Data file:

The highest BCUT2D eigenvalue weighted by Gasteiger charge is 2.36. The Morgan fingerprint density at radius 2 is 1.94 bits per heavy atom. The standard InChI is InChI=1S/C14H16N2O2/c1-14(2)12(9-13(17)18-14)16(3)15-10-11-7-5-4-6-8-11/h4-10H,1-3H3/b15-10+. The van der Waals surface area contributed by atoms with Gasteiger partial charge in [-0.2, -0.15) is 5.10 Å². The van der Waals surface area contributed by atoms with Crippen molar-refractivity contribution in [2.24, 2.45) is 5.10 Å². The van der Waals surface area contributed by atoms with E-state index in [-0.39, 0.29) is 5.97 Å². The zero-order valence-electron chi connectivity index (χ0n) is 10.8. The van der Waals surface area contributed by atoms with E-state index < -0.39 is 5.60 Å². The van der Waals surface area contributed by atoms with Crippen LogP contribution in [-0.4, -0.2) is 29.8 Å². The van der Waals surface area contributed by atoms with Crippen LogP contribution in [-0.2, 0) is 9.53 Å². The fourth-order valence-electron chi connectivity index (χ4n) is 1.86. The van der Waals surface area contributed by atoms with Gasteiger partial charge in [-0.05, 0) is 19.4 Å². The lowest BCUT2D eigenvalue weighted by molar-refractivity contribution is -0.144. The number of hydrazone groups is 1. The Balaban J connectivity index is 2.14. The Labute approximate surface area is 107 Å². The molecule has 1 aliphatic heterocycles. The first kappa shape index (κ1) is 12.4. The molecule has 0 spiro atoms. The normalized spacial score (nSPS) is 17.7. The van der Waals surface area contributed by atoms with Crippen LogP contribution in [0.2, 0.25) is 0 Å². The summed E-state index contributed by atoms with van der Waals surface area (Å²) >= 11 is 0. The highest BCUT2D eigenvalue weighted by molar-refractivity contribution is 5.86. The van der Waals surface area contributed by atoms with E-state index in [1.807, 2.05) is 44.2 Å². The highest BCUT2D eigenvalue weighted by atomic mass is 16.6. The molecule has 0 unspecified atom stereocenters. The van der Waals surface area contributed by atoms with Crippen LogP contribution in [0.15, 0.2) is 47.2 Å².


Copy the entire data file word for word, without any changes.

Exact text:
The highest BCUT2D eigenvalue weighted by Gasteiger charge is 2.36. The Morgan fingerprint density at radius 2 is 1.94 bits per heavy atom. The standard InChI is InChI=1S/C14H16N2O2/c1-14(2)12(9-13(17)18-14)16(3)15-10-11-7-5-4-6-8-11/h4-10H,1-3H3/b15-10+. The van der Waals surface area contributed by atoms with Gasteiger partial charge in [-0.2, -0.15) is 5.10 Å². The van der Waals surface area contributed by atoms with Crippen molar-refractivity contribution in [2.24, 2.45) is 5.10 Å². The van der Waals surface area contributed by atoms with E-state index in [-0.39, 0.29) is 5.97 Å². The zero-order valence-electron chi connectivity index (χ0n) is 10.8. The van der Waals surface area contributed by atoms with E-state index < -0.39 is 5.60 Å². The van der Waals surface area contributed by atoms with Crippen LogP contribution in [-0.4, -0.2) is 29.8 Å². The van der Waals surface area contributed by atoms with Crippen LogP contribution in [-0.2, 0) is 9.53 Å². The fourth-order valence-electron chi connectivity index (χ4n) is 1.86. The van der Waals surface area contributed by atoms with Gasteiger partial charge in [-0.05, 0) is 19.4 Å². The lowest BCUT2D eigenvalue weighted by molar-refractivity contribution is -0.144. The number of hydrazone groups is 1. The Balaban J connectivity index is 2.14. The Labute approximate surface area is 107 Å². The molecule has 1 aliphatic heterocycles. The first kappa shape index (κ1) is 12.4. The molecule has 0 spiro atoms. The normalized spacial score (nSPS) is 17.7. The van der Waals surface area contributed by atoms with Crippen LogP contribution in [0.2, 0.25) is 0 Å². The summed E-state index contributed by atoms with van der Waals surface area (Å²) >= 11 is 0. The highest BCUT2D eigenvalue weighted by molar-refractivity contribution is 5.86. The van der Waals surface area contributed by atoms with E-state index in [1.807, 2.05) is 44.2 Å². The highest BCUT2D eigenvalue weighted by atomic mass is 16.6. The molecule has 0 unspecified atom stereocenters. The van der Waals surface area contributed by atoms with Crippen LogP contribution in [0.15, 0.2) is 47.2 Å².